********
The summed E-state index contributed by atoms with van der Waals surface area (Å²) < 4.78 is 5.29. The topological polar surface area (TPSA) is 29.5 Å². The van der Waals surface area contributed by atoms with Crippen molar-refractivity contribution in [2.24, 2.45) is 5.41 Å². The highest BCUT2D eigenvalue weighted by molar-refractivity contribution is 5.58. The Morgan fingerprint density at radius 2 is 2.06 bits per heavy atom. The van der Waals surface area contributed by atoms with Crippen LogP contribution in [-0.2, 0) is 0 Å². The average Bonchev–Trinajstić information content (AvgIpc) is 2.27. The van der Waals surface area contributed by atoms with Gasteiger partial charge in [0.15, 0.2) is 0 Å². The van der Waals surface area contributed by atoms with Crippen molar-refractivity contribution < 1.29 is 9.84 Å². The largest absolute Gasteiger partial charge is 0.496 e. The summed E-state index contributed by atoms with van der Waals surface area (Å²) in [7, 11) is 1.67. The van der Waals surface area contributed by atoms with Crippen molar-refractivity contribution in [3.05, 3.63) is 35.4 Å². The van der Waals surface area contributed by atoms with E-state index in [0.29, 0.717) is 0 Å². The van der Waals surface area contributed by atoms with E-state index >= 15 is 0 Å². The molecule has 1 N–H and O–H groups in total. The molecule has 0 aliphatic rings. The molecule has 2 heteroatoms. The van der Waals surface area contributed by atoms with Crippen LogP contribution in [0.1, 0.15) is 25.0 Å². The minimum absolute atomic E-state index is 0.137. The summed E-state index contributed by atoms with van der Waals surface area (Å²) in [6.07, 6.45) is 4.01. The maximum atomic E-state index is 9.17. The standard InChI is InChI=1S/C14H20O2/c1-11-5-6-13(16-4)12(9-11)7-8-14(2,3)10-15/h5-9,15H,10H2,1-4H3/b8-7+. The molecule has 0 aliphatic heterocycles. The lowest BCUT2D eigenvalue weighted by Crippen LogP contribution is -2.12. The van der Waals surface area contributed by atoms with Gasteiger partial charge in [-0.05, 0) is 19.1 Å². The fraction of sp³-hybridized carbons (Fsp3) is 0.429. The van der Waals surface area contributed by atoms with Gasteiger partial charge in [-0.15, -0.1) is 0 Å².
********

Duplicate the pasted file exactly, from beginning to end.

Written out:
The summed E-state index contributed by atoms with van der Waals surface area (Å²) < 4.78 is 5.29. The topological polar surface area (TPSA) is 29.5 Å². The van der Waals surface area contributed by atoms with Crippen molar-refractivity contribution in [2.24, 2.45) is 5.41 Å². The highest BCUT2D eigenvalue weighted by molar-refractivity contribution is 5.58. The Morgan fingerprint density at radius 2 is 2.06 bits per heavy atom. The van der Waals surface area contributed by atoms with Crippen LogP contribution in [-0.2, 0) is 0 Å². The average Bonchev–Trinajstić information content (AvgIpc) is 2.27. The van der Waals surface area contributed by atoms with Gasteiger partial charge in [0.15, 0.2) is 0 Å². The van der Waals surface area contributed by atoms with Crippen molar-refractivity contribution < 1.29 is 9.84 Å². The largest absolute Gasteiger partial charge is 0.496 e. The summed E-state index contributed by atoms with van der Waals surface area (Å²) in [7, 11) is 1.67. The van der Waals surface area contributed by atoms with Crippen molar-refractivity contribution in [3.05, 3.63) is 35.4 Å². The van der Waals surface area contributed by atoms with E-state index in [0.29, 0.717) is 0 Å². The van der Waals surface area contributed by atoms with E-state index >= 15 is 0 Å². The molecule has 1 N–H and O–H groups in total. The molecule has 0 aliphatic rings. The molecule has 2 heteroatoms. The van der Waals surface area contributed by atoms with Crippen LogP contribution in [0.1, 0.15) is 25.0 Å². The minimum absolute atomic E-state index is 0.137. The summed E-state index contributed by atoms with van der Waals surface area (Å²) in [6.07, 6.45) is 4.01. The maximum atomic E-state index is 9.17. The standard InChI is InChI=1S/C14H20O2/c1-11-5-6-13(16-4)12(9-11)7-8-14(2,3)10-15/h5-9,15H,10H2,1-4H3/b8-7+. The molecule has 0 aliphatic heterocycles. The lowest BCUT2D eigenvalue weighted by Crippen LogP contribution is -2.12. The van der Waals surface area contributed by atoms with Gasteiger partial charge in [-0.05, 0) is 19.1 Å². The fraction of sp³-hybridized carbons (Fsp3) is 0.429. The van der Waals surface area contributed by atoms with Gasteiger partial charge in [-0.15, -0.1) is 0 Å².